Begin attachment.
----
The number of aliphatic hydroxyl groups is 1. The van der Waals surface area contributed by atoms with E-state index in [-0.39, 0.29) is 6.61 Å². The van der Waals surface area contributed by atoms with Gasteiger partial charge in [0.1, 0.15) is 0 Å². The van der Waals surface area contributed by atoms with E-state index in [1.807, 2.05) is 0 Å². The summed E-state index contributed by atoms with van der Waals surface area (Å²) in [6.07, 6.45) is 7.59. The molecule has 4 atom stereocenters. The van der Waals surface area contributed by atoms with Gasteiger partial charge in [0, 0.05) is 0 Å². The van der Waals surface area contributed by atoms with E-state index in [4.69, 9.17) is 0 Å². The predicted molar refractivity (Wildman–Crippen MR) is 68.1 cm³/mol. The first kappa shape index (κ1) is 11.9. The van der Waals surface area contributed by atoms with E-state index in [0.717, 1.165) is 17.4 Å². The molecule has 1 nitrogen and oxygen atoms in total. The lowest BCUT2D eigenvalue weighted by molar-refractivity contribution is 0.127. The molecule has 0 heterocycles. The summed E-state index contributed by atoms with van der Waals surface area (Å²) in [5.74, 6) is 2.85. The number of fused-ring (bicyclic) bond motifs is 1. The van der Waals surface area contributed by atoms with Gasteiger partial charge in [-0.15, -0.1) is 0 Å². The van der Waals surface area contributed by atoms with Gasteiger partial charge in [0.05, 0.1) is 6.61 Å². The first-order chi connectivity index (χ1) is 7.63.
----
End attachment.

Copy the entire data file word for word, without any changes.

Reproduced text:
The number of aliphatic hydroxyl groups is 1. The van der Waals surface area contributed by atoms with E-state index in [-0.39, 0.29) is 6.61 Å². The van der Waals surface area contributed by atoms with Gasteiger partial charge in [0.1, 0.15) is 0 Å². The van der Waals surface area contributed by atoms with E-state index in [1.807, 2.05) is 0 Å². The summed E-state index contributed by atoms with van der Waals surface area (Å²) in [6.07, 6.45) is 7.59. The molecule has 4 atom stereocenters. The van der Waals surface area contributed by atoms with Gasteiger partial charge in [0, 0.05) is 0 Å². The van der Waals surface area contributed by atoms with E-state index in [4.69, 9.17) is 0 Å². The predicted molar refractivity (Wildman–Crippen MR) is 68.1 cm³/mol. The first kappa shape index (κ1) is 11.9. The van der Waals surface area contributed by atoms with E-state index in [0.717, 1.165) is 17.4 Å². The molecule has 1 nitrogen and oxygen atoms in total. The lowest BCUT2D eigenvalue weighted by molar-refractivity contribution is 0.127. The molecule has 0 heterocycles. The summed E-state index contributed by atoms with van der Waals surface area (Å²) in [5.74, 6) is 2.85. The number of fused-ring (bicyclic) bond motifs is 1. The van der Waals surface area contributed by atoms with Gasteiger partial charge in [-0.15, -0.1) is 0 Å². The van der Waals surface area contributed by atoms with Gasteiger partial charge in [0.05, 0.1) is 6.61 Å². The first-order chi connectivity index (χ1) is 7.63.